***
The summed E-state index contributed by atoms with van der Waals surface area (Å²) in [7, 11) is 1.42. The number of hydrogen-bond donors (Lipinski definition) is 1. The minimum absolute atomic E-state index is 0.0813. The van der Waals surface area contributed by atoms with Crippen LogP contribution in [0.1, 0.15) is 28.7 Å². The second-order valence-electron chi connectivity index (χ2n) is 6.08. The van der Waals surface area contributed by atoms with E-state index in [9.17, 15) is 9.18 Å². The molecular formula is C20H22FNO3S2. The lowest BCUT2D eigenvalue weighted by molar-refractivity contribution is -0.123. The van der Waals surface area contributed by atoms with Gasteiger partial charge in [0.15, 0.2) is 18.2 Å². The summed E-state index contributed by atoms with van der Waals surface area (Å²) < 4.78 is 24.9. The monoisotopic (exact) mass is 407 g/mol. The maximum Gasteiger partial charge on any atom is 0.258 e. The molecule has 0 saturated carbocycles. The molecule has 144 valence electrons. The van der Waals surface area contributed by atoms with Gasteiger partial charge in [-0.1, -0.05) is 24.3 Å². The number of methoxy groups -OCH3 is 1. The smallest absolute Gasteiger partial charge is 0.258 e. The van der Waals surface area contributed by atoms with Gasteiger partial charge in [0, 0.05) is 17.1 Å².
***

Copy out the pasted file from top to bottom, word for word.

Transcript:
The summed E-state index contributed by atoms with van der Waals surface area (Å²) in [7, 11) is 1.42. The number of hydrogen-bond donors (Lipinski definition) is 1. The minimum absolute atomic E-state index is 0.0813. The van der Waals surface area contributed by atoms with Crippen LogP contribution in [0.1, 0.15) is 28.7 Å². The second-order valence-electron chi connectivity index (χ2n) is 6.08. The van der Waals surface area contributed by atoms with E-state index in [9.17, 15) is 9.18 Å². The molecular formula is C20H22FNO3S2. The lowest BCUT2D eigenvalue weighted by molar-refractivity contribution is -0.123. The van der Waals surface area contributed by atoms with Gasteiger partial charge in [0.15, 0.2) is 18.2 Å². The summed E-state index contributed by atoms with van der Waals surface area (Å²) < 4.78 is 24.9. The monoisotopic (exact) mass is 407 g/mol. The maximum Gasteiger partial charge on any atom is 0.258 e. The molecule has 0 saturated carbocycles. The molecule has 144 valence electrons. The van der Waals surface area contributed by atoms with Gasteiger partial charge in [-0.1, -0.05) is 24.3 Å². The number of methoxy groups -OCH3 is 1. The smallest absolute Gasteiger partial charge is 0.258 e. The van der Waals surface area contributed by atoms with Gasteiger partial charge in [0, 0.05) is 17.1 Å².